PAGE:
Still working on the module. I have a few basic layout assumptions that differ from how a module is typically done, so I wanted to talk about them and see if anyone has input.
One Page Dungeon Format Extended
The One Page Dungeon layout puts a map on a page, with a sidebar for an encounter table, and the room key below. The map is typically 30×30 squares, which means the key can’t have too much detail. My version puts the key on the facing page and any map notes under the map instead. This way if you have the module open to a given page, you’ll have all the info you need for that area or dungeon level without page flipping. I find that I still need to be terse in room descriptions. Other tricks help this terseness!
I have minidungeons with their keys, and the tentpole dungeon has a map-and-key spread for each dungeon level. Outside that format I change it up as needed, again minimizing page flipping.
No In-Line Descriptions for Monsters or Treasure
You’ll see a monster listed in the key, but it has no stats. WTF? The monster list is on the inside cover of the module and you’re expected to (A) unstaple it and use the cover as a DM screen, (B) make a photocopy and use up some of your table real estate, or (C) flip to the cover to refer to monster stats – which is pretty easy to do because of the difference in paper textures. Monster stat blocks also suffer from repetition, wasting space in the key repeatedly. Magic items mostly don’t need in-line descriptions of their powers because those come into play generally when PCs use them, and you can flip to the magic item section to see that. I can see an argument for having in-line magic item descriptions though, especially for monsters who use them during the encounter.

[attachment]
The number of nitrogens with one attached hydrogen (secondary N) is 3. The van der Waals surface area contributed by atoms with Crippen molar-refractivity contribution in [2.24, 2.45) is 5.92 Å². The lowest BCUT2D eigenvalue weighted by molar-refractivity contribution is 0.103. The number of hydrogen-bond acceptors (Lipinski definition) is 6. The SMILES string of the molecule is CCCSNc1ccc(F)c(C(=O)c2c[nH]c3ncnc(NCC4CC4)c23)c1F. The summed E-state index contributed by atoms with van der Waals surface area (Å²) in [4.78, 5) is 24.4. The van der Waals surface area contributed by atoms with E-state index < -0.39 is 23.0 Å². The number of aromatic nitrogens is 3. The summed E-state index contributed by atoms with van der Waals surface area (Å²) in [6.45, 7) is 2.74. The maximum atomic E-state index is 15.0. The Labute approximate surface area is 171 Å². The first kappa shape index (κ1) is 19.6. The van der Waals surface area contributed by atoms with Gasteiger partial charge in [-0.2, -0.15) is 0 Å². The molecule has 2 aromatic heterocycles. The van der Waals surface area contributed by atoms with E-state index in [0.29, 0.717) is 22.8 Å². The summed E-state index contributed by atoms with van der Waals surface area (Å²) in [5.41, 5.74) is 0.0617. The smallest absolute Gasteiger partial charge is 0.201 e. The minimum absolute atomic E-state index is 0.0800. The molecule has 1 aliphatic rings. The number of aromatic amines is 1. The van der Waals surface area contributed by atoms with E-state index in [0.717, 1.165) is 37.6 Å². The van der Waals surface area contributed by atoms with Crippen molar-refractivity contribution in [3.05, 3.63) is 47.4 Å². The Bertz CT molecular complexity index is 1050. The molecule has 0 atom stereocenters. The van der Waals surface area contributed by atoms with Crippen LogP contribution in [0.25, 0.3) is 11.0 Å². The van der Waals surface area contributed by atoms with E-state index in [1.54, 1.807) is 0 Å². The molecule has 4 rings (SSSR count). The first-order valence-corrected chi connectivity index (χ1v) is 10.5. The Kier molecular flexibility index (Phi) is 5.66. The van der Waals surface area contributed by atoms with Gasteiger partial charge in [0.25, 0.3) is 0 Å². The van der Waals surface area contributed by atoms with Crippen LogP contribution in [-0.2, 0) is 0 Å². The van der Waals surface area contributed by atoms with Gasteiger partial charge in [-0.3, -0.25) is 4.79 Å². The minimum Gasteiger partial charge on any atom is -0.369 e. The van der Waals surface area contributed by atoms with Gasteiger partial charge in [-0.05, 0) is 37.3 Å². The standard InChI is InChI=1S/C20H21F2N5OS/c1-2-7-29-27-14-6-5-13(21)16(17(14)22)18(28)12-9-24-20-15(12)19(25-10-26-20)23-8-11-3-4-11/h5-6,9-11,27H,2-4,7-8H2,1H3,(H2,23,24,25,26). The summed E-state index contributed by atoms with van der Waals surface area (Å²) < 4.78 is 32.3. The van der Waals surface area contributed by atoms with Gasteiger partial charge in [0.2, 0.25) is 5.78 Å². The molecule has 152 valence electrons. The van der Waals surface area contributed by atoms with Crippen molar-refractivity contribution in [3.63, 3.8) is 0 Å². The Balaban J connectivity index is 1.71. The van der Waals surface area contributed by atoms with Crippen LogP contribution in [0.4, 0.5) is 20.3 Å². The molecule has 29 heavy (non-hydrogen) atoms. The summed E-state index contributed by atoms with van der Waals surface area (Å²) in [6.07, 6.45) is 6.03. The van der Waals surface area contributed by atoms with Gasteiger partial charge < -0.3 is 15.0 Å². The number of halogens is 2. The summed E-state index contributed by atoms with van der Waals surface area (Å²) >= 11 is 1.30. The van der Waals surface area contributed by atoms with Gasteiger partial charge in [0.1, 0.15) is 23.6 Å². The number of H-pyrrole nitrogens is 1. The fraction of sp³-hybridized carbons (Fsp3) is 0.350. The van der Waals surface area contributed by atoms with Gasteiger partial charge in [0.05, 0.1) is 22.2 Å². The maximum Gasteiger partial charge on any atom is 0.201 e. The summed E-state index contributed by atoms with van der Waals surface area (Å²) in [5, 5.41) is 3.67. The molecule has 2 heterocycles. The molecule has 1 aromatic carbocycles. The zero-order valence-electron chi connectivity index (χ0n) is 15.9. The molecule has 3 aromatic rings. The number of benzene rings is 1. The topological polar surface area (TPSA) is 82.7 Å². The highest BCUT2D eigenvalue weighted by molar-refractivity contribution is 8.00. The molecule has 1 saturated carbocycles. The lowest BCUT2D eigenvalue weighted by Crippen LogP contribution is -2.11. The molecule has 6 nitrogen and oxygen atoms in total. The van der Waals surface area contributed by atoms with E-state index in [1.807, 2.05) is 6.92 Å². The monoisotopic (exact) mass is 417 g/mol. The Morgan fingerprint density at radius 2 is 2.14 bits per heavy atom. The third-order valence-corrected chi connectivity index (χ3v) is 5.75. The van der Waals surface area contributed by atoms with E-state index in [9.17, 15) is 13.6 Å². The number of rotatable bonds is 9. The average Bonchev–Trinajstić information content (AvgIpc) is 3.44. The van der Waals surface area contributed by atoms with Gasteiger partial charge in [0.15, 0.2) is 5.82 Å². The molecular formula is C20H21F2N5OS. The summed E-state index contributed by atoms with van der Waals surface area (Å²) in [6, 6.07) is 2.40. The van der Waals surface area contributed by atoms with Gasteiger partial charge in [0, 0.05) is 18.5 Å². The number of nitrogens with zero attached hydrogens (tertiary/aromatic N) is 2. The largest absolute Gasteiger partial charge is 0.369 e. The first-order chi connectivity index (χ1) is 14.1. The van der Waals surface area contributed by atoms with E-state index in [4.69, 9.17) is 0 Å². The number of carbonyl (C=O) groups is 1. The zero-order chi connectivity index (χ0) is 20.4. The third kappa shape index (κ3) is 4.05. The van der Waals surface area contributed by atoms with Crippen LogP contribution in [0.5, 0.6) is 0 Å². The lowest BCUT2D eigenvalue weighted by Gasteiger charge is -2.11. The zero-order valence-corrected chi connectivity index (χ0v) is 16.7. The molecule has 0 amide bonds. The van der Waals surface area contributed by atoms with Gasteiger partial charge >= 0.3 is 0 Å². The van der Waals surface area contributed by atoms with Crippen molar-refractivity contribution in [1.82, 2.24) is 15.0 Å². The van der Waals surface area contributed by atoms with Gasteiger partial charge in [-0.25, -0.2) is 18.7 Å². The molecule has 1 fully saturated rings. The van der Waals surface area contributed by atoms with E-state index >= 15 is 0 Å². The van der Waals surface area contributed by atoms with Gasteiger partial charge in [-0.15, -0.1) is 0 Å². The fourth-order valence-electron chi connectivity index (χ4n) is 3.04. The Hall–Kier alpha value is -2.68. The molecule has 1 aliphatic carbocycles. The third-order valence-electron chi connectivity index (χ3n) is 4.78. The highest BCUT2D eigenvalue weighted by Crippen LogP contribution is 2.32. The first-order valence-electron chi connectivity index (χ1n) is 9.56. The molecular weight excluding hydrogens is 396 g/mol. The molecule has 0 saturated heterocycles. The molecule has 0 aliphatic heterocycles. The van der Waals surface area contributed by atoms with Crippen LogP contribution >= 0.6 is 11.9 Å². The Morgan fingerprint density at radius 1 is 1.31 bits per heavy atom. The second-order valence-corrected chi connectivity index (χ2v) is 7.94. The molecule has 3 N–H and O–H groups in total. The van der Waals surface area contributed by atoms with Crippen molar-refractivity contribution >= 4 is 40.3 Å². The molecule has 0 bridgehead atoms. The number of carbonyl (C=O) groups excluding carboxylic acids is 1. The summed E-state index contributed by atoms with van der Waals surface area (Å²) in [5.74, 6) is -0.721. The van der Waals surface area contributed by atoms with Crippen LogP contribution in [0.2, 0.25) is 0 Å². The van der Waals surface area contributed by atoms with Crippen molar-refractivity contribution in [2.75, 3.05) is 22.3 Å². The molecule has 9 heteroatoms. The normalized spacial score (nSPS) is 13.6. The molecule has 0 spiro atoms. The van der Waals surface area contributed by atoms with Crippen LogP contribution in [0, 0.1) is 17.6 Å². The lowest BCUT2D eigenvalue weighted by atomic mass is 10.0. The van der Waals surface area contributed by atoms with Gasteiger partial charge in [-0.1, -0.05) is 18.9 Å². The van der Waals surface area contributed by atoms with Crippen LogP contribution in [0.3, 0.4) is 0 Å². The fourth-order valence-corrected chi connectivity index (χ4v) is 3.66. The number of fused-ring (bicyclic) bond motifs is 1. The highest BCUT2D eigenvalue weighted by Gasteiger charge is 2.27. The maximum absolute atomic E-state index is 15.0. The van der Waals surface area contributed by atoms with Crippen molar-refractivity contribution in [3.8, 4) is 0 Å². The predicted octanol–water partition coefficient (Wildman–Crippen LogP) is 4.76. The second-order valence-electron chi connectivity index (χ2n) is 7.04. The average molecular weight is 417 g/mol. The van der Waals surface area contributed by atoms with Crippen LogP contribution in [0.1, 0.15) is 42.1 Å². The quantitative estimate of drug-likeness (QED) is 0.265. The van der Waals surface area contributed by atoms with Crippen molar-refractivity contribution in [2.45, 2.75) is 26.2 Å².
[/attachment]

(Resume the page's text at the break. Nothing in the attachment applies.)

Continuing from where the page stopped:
Art is Strictly Kept in the Player Handouts
I believe that art in a module is there primarily to clarify and to direct the imagination. There are subtle areas where the art can conceal a clue or something, but that’s typically not the case. For example, in my copy of Temple of Elemental Evil, there’s a Trampier illustration of a rat on a shelf. It’s lovely, and I would hate to see it left out of the module. But if the DM is the only one who sees it then the art is working only upon a tiny fraction of the people at the table. If he has to cover up the rest of the page and awkwardly show the players, it takes a long time to get the art out there and the DM might make the decision to just not show it. If the players don’t see the art, the only way it affects them is indirectly, if the DM is inspired by it and puts more into his game as a result. So my criteria are (A) the art will be present only if it’s going to be viewed by everyone, and (B) the art should be easy to pass around. So there’s an art handout with numbered pages and the DM can pass the packet around and trust the players won’t go flipping through it to see the rest.